reviews 5 – 8 Infant/Junior continued

turns out to be surprisingly simple. It’s the scissors again, and this time the choice of a bobbed look. At an opportune moment, a good short back and sides gets rid of all that hair and witch as well. Meantime, resourceful Rapunzel has braided her own vine rope ladder and stashed it under the bed. Down she comes again, mounts her steed, and masked and caped (the horse is masked as well), off she goes to find other witches to slay. While there is nothing too surprising now in a feminist twist to fairy tales, it is Woollvin’s illustrations that make the

story distinctive. These have

dramatic composition, expert use of the page, sly humour, and an elegant simplicity of line and colour, mainly in monochrome but with blocks of yellow,

acknowledging the central

part that Rapunzel’s hair plays in the story. It’s such a beautifully realised narrative that the brief text is almost superfluous. CB

Big Brown Bear’s Cave HHHHH

Yuval Zommer, Templar Publishing, 978 1 78370 647 1 , £11-99 hbk.

How much stuff does one bear need? When Big Brown Bear finds an empty cave, he knows immediately it is just the right size for a bear like him. But that night, no matter which way he bear-stretches, he cannot get comfortable, for it just doesn’t feel like home. Pondering this problem on a gentle stroll, he comes across a village, the houses each with an attached cave. Dark and dusty man- caves, just full of STUFF.

Big Brown

Bear decides he too needs stuff. So he starts gathering, favourites being stuff with wheels, stuff with handles and stuff that comes in boxes. He tells himself he won’t stop collecting till he has filled every corner of his cave. What happens when his three bear friends come to visit, hoping to come in? No room for visitors, only stuff! When they call again, wanting Big Brown Bear to join them on a fishing trip, poor BBB is truly stuck, trapped under piles and piles of stuff. Oh what trouble the friends have to free him. POP! At last he is freed. What to do, other than return all that stuff to the humans? We see the empty man caves, all four bears heading towards them,

loaded down with clocks,

chairs, hoses, lamps, rocking horses, guitars, vacuum cleaners… and boxes galore. Finally, the cave is empty of all that stuff. At last there’s room for BBB to stretch and scratch, and yes, room for his three friends too. For the very first time, the cave feels like home! A fun story, BBB discovering that what he needs most of all is friends, not stuff. The illustrations keep close contact with the story line, and the stylised trees in the endpapers are a delight, more than a dozen trees with differing bark on the and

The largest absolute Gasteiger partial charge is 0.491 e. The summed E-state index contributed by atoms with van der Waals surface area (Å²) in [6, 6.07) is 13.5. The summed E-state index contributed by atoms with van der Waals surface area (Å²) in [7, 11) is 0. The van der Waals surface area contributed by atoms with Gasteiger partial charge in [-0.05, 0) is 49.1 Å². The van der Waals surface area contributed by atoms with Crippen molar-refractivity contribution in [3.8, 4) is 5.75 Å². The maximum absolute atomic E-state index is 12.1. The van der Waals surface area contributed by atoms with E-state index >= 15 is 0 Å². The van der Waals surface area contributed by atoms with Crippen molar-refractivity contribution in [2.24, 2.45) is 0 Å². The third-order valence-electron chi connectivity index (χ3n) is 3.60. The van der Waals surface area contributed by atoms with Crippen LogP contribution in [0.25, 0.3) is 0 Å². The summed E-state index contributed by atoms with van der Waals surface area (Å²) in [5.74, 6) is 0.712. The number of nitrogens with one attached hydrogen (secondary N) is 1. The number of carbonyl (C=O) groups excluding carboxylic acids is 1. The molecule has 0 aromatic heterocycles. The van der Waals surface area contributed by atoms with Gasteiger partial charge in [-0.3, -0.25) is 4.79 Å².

carefully shaped leaves,

trunks so

that identification is possible; oaks,

maples, yews and conifers. Whilst the first endpaper depicts spring, with birds perched in the treetops, the final one is distinctly autumnal, leaves flying in the wind and littering the ground, amidst which we track large bear footprints.

Altogether a

very satisfying book, with more to discover on subsequent reads. GB

Piggy Handsome: Guinea pig destined for stardom


Pip Jones, ill. Adam Stower, Faber & Faber, 186pp, 978-0-571-32754-6, £6.99, pbk

Piggy Handsome is a guinea pig leading a comfortable

life; with a

roomy cage (or maisonette as he likes to refer to it), a friend in Jeffry the budgie and very little threat from the rather over fed cat Cranky Scrapper. However Handsome is not content. He comes from a line of famous ‘Handsomes’ and feels he is failing in his duty to the family name if he does not achieve greatness and recognition himself. Despite the opportunity to escape his cage regularly he has not achieved his dream so far until one day Jeffry spots an advert for a chip eating contest at the beach, a perfect opportunity for Piggy to achieve fame. But how will they get there? A crazy journey to the beach follows with Piggy and Jeffry travelling at break neck speed by roller boot. On the way they encounter some dastardly robbers whose escape plan our hero inadvertently thwarts. Will Piggy achieve his dream as a world record chip eater or more importantly recognition as a robber thwarter? This is a rollicking and amusing

adventure which newly independent readers with a taste for the ridiculous will enjoy. The illustrations within the text add to the humour. The inept and rather

revolting Dahlesque villains

Dan and Dolly Dixon’s attempt to hold up the jewellers is very amusing. Piggy is a rather pompous yet appealing character well supported by a much more sensible sidekick in Jeffry. I suspect this duo is likely to return with more adventures as Piggy’s quest for stardom continues. SMcG

Nothing Rhymes with Orange HHHHH

Adam Rex, Chronicle Books, 48pp, 978-1-4521-5443-5, £11.99, hbk

If nothing rhymes with orange, then Adam Rex finds rhymes to go with just about every other fruit you can think of, as more and more of them, all with sketched on faces and spindly arms and legs, gather for an increasingly riotous party. As the page gets more and more crowded and the rhymes get crazier and crazier (and what is Friedrich Nietzsche doing here?) billy-no-mates

Orange loiters in

the corner wondering if he is ever going to be invited to join the fun, especially when even kumquats and currants are allowed in. Cue a blank

double page spread with Orange looking glum and rejected on the right. But the other fruit “are feeling rotten,

‘cause there’s really, he’s Smorange, which someone